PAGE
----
Depending on the size of your church and your total annual donations, you may not have a dedicated staff member who is managing church finances, and you may feel overwhelmed by the thought of cracking open your church’s checkbook. If this is you, don’t worry about becoming financially savvy.

Unless you were trained as an accountant or have experience with managing budgets, as a pastor or volunteer, you don't need to worry about becoming a certified public accountant (CPA). Your goal is to know the basics of budgeting, which are reasonably simple and never changing.

To help you think through your church’s budget, assess the current state of your finances by reviewing the last 1-3 years of your financial statements.


During your review, you also want to take a look at the trends in your church’s attendance and giving. Keep an eye on whether or not your church is experiencing a gradual or sharp increase or decline in giving. It’s a good idea to know where you’re at before you move ahead with significant financial decisions.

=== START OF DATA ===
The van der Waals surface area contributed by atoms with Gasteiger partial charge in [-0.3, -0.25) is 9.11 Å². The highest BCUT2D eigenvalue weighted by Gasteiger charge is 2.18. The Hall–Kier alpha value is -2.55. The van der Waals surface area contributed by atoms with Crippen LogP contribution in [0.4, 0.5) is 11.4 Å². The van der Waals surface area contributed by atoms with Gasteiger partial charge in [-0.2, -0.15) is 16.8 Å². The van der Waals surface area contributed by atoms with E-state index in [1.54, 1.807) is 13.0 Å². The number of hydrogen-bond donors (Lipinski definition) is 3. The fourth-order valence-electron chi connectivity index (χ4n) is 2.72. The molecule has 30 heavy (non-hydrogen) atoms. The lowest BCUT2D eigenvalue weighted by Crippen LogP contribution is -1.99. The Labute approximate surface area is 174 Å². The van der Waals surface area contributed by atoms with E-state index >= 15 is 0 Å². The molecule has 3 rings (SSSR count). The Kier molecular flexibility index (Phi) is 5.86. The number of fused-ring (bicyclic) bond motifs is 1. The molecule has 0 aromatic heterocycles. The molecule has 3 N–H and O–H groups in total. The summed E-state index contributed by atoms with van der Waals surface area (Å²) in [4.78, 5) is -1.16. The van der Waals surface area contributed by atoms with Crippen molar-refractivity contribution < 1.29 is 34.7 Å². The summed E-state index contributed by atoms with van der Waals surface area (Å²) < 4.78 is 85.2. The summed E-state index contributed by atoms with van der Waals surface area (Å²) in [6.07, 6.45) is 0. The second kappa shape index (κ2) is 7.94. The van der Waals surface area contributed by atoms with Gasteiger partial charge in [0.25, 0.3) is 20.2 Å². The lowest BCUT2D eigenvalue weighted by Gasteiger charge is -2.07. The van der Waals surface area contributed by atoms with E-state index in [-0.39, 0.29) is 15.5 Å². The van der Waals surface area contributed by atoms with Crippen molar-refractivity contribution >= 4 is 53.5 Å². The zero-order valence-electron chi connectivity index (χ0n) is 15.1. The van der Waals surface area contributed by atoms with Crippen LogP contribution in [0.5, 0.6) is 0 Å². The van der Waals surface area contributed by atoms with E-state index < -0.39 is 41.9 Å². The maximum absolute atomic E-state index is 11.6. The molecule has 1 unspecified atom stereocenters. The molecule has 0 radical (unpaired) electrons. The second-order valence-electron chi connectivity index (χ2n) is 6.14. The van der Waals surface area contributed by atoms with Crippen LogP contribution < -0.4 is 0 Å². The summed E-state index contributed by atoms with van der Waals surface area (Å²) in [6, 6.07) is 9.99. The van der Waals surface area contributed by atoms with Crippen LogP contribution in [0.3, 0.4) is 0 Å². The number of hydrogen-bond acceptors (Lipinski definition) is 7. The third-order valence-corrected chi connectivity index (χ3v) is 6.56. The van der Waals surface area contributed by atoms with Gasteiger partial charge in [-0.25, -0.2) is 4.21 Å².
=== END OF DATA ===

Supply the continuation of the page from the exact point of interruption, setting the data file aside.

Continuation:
For your budget, there are three crucial benchmarks your church need needs to measure. Knowing how your church’s budget compares with other churches will help you to understand how efficient your church is operating.

According to AG Financial Solutions, here are the three crucial benchmarks for church budgets:  

  • Personnel: 33-45%
  • Building/Facilities: 25-30%
  • Office Expenses: <10%

Within these categories, you will have many different line items. But overall, these are good numbers for your church to aim for in your budget.

Also, if you follow these guidelines, then this will leave your church with plenty of wiggle room for giving toward ministry and saving.